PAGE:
Anchor ice, seabed freezing, and sediment dynamics in shallow arctic seas

Journal of Geophysical Research-Oceans
By: , and 



Diving investigations confirm previous circumstantial evidence of seafloor freezing and anchor ice accretion during freeze-up storms in the Alaskan Beaufort Sea. These related bottom types were found to be continuous from shore to 2-m depth and spotty to 4.5-m depth. Spotty anchor ice occurred as pillow-shaped crystal aggregates on buried slabs of frozen sand surrounded by unfrozen sand. Considerations of required conditions for ice bonding and anchor ice growth allows regional extrapolation and suggests the possibility of anchor ice growth out to 20-m depth, the estimated maximum depth of supercooling during fall storms. Anchor ice and seabed freezing apparently do not develop during a calm freeze-up. Because of the abrupt growth of anchor ice during a freezing storm and its release soon after formation of a surface ice cover, this ice type has not been documented before. The concretelike nature of frozen bottom, where present, should prohibit sediment transport by any conceivable wave or current regime during the freezing storm. But elsewhere, particularly where the bonded crust is broken by grounded ice, anchor ice lifts coarse material off the bottom and incorporates it into the ice canopy, thereby leading to significant ice rafting of shallow shelf sediment and likely sediment loss to the deep sea.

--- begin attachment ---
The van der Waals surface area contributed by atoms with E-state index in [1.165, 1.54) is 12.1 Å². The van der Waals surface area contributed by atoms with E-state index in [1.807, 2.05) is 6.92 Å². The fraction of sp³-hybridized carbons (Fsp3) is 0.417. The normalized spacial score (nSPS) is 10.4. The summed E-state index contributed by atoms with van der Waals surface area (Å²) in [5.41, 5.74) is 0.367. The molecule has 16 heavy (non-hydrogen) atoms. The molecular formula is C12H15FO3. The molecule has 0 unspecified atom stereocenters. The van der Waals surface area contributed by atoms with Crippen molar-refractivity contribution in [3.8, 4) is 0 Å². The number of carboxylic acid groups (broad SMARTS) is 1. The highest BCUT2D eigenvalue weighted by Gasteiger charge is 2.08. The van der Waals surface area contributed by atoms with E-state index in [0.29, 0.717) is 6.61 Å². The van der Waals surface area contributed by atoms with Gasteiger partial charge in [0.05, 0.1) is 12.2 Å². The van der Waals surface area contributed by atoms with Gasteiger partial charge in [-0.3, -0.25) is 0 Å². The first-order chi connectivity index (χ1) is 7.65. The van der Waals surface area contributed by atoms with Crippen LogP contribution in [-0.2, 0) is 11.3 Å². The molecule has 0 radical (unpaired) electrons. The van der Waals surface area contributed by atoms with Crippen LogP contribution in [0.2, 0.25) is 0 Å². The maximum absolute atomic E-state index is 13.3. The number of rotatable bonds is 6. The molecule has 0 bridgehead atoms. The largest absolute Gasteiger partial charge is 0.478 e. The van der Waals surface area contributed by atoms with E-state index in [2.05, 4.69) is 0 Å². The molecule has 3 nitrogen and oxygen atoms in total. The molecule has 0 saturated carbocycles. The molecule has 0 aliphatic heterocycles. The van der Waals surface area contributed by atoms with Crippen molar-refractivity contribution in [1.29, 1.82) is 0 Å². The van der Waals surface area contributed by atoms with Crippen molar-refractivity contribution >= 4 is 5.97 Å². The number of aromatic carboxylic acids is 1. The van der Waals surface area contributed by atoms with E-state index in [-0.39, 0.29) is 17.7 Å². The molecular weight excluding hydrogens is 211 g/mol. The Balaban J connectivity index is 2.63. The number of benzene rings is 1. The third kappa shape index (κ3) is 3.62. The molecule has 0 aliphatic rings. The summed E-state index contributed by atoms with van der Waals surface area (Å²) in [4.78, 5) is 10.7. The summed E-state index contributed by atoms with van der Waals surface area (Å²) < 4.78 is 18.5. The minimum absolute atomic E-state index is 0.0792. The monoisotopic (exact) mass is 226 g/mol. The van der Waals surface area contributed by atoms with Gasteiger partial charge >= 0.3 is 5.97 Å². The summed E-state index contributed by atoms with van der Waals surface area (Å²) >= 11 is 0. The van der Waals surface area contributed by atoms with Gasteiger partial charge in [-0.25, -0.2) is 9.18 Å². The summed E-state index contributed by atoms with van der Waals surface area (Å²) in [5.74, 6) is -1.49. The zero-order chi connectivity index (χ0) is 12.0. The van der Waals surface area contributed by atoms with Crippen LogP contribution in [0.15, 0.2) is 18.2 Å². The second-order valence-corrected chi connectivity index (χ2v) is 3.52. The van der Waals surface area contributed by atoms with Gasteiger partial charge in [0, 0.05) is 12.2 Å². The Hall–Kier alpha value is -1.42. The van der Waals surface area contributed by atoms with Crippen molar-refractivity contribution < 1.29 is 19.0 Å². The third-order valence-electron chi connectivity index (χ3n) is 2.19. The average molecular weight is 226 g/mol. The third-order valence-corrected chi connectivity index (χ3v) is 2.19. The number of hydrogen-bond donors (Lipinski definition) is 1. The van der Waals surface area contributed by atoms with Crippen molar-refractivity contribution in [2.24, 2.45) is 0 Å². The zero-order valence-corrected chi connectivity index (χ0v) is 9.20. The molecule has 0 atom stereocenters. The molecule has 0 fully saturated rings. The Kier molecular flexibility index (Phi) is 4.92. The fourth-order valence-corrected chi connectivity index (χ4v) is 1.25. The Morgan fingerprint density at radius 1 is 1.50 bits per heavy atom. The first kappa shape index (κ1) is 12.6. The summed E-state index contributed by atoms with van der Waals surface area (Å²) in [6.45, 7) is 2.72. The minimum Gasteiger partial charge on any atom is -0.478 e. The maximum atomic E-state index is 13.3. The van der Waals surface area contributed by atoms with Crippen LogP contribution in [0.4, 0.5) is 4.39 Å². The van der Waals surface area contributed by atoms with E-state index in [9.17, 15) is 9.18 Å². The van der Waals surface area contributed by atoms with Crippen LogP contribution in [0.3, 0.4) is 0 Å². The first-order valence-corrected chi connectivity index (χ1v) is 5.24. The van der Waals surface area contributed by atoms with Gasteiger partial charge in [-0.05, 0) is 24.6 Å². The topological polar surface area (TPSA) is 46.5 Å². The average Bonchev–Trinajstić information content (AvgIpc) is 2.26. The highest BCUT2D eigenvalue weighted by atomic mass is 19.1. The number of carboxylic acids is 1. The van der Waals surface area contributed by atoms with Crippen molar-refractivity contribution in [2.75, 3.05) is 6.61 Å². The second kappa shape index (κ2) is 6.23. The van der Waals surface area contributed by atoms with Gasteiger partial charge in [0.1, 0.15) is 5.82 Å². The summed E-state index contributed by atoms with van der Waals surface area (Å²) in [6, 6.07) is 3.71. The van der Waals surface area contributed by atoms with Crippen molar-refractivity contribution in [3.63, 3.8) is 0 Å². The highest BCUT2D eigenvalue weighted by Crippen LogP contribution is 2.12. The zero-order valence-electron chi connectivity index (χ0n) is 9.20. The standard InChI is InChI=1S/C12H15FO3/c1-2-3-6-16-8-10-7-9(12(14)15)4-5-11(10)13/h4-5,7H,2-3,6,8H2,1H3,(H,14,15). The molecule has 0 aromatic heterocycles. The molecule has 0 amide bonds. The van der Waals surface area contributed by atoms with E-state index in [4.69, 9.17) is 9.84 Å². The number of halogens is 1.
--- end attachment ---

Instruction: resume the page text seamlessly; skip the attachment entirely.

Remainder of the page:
Publication type Article
Publication Subtype Journal Article
Title Anchor ice, seabed freezing, and sediment dynamics in shallow arctic seas
Series title Journal of Geophysical Research-Oceans
DOI 10.1029/JC092iC13p14671
Volume 92
Issue C13
Year Published 1987
Language English
Publisher American Geophysical Union
Description 8 p.
First page 14671
Last page 14678
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